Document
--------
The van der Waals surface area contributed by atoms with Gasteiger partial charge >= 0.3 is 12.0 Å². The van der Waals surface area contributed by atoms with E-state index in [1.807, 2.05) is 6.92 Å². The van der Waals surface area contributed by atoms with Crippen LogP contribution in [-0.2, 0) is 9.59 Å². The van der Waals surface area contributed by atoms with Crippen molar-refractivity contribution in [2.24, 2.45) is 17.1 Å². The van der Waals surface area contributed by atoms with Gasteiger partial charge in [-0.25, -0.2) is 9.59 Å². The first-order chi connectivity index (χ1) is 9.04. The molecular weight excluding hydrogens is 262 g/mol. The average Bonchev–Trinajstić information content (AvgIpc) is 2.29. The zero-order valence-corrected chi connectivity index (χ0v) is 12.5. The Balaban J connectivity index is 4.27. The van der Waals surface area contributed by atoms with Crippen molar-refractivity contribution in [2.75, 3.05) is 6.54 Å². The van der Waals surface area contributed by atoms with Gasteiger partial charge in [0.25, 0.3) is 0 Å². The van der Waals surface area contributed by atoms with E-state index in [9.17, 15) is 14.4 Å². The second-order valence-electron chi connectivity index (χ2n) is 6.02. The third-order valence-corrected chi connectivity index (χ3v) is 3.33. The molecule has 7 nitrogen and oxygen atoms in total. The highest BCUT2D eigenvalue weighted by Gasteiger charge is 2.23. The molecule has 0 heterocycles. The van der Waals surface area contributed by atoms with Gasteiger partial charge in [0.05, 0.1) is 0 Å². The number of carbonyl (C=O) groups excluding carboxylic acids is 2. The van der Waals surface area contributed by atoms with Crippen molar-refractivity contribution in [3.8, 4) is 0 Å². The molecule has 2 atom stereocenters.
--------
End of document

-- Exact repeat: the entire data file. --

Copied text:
The van der Waals surface area contributed by atoms with Gasteiger partial charge >= 0.3 is 12.0 Å². The van der Waals surface area contributed by atoms with E-state index in [1.807, 2.05) is 6.92 Å². The van der Waals surface area contributed by atoms with Crippen LogP contribution in [-0.2, 0) is 9.59 Å². The van der Waals surface area contributed by atoms with Crippen molar-refractivity contribution in [2.24, 2.45) is 17.1 Å². The van der Waals surface area contributed by atoms with Gasteiger partial charge in [-0.25, -0.2) is 9.59 Å². The first-order chi connectivity index (χ1) is 9.04. The molecular weight excluding hydrogens is 262 g/mol. The average Bonchev–Trinajstić information content (AvgIpc) is 2.29. The zero-order valence-corrected chi connectivity index (χ0v) is 12.5. The Balaban J connectivity index is 4.27. The van der Waals surface area contributed by atoms with Crippen molar-refractivity contribution in [2.75, 3.05) is 6.54 Å². The van der Waals surface area contributed by atoms with Gasteiger partial charge in [0.25, 0.3) is 0 Å². The van der Waals surface area contributed by atoms with E-state index in [9.17, 15) is 14.4 Å². The second-order valence-electron chi connectivity index (χ2n) is 6.02. The third-order valence-corrected chi connectivity index (χ3v) is 3.33. The molecule has 7 nitrogen and oxygen atoms in total. The highest BCUT2D eigenvalue weighted by Gasteiger charge is 2.23. The molecule has 0 heterocycles. The van der Waals surface area contributed by atoms with Gasteiger partial charge in [0.05, 0.1) is 0 Å². The number of carbonyl (C=O) groups excluding carboxylic acids is 2. The van der Waals surface area contributed by atoms with Crippen molar-refractivity contribution in [3.8, 4) is 0 Å². The molecule has 2 atom stereocenters.